CW Update: 2/19/2018 NYC Green Infrastructure

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February 19, 2018

Research of Green Infrastructure in NYC yields results

Researching the upcoming article on New York’s Green Infrastructure  (GI) Program took me around Manhattan and out to Brooklyn to visit several Right-of-Way (ROW) Rain Gardens.  Despite the fact that it was February, I was hoping to capture some usable images. Instead of plants, I found garbage.

The GI Program is being lead by the Department of Environmental Protection (DEP) in conjunction with a whole list of agency partners. I’ll get into the details of the program later, but for now, I’ll share what I witnessed in the Brooklyn neighborhood that I visited.

Who maintains the Rain Gardens?

Debris-filled Green Infrastructure Rain Garden in Brooklyn. CurrentWater.CO
Debris-filled rain garden in Brooklyn.

The responsibility for maintaining the ROW Rain Gardens was held by DEP from the beginning of the program until 2015 when DEP’s Bureau of Water and Sewer Operations took the lead on maintenance. A meager staff of 15 was expanded to 25 by 2016, and plans were put in place to hire 40 more staff in 2017.

By the end of 2017 an anticipated 4,376 GI installations were constructed over an area of 78,749 total acres. That’s a lot of territory for each employee to cover.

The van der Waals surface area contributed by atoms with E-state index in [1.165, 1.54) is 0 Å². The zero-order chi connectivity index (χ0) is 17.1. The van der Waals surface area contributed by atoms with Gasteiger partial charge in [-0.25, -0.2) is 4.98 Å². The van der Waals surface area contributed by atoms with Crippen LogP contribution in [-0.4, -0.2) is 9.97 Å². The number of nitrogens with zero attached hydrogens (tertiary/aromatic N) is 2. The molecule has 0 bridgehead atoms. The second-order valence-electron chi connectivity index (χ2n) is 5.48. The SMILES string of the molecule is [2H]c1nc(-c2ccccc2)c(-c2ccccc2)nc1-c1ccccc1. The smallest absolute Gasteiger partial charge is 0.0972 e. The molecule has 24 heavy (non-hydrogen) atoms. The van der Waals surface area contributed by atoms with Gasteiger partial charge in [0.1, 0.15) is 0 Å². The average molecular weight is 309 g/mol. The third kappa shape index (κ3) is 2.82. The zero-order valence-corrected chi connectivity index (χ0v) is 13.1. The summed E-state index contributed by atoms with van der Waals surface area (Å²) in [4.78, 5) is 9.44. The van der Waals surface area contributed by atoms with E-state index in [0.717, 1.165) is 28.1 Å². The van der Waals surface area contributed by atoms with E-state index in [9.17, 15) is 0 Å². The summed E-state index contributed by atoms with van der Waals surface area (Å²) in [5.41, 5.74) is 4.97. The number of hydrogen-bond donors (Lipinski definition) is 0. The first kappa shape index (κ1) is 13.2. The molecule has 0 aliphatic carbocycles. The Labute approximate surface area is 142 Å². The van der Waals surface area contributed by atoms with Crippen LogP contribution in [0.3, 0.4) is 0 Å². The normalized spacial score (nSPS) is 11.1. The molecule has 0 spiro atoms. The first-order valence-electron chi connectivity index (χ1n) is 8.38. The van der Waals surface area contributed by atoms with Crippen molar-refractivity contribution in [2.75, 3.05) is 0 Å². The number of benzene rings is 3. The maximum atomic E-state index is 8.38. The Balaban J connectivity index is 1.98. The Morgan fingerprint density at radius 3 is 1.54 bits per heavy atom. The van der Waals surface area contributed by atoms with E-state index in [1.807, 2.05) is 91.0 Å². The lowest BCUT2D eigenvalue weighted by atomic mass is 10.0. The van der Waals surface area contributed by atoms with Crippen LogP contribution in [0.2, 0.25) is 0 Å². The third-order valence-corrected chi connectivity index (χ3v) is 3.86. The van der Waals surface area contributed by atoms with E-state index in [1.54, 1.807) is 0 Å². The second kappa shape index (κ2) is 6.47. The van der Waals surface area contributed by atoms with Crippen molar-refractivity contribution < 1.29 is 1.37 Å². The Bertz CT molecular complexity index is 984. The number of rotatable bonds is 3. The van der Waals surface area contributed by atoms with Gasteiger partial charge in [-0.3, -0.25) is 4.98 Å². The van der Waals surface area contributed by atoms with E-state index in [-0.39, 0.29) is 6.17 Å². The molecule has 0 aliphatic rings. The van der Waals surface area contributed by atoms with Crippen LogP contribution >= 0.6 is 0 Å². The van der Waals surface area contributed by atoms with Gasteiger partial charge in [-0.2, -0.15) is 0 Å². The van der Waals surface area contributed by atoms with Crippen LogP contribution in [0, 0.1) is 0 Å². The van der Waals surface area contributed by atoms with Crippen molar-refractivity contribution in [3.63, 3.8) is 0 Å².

To help lightened the load and engage communities to embrace the GI program, DEP is working closely with communities and neighborhood organizations to develop formal stewardship programs. The objective is to keep ROW Rain Gardens free of debris and allow the gardens to do their job of slowing down the flow of stormwater and filtering pollutants.

The photo above represents just one example in Brooklyn and while it may not be representative of the whole city, it speaks the truth about this location.

How large is the program?

New York has promised to spend $1.5 billion over the next 20 years on GIs while anticipating savings of billions of dollars by avoiding construction of hard infrastructure storm sewers and filtration plants. Installing GIs will not only save large tracts of natural areas, but will beautify neighborhoods, reduce sewer overflows, improve air quality, increase wildlife nesting areas, increase shading, increase property values and improve the streetscape.

What’s next?

In the upcoming article I’ll discuss NYC’s goals, the DEP timeline and whether they have hit their numbers, the areas and types of infrastructure being used, the Grant Program, the new Tracking and Asset Management system (NYC GreenHUB), the Adaptive Management platform and more.

I hope you’ll keep watching CurrentWater.CO for the upcoming article and join me in following New York’s aggressive plan to install significantly more GIs and reduce Combined Sewer Overflows.

Jennifer Croft

 

NYC DEP Green Infrastructure Presentation, click here

Seattle’s Green Infrastructure Program, click here

Milwaukee’s Green Infrastructure Program, click here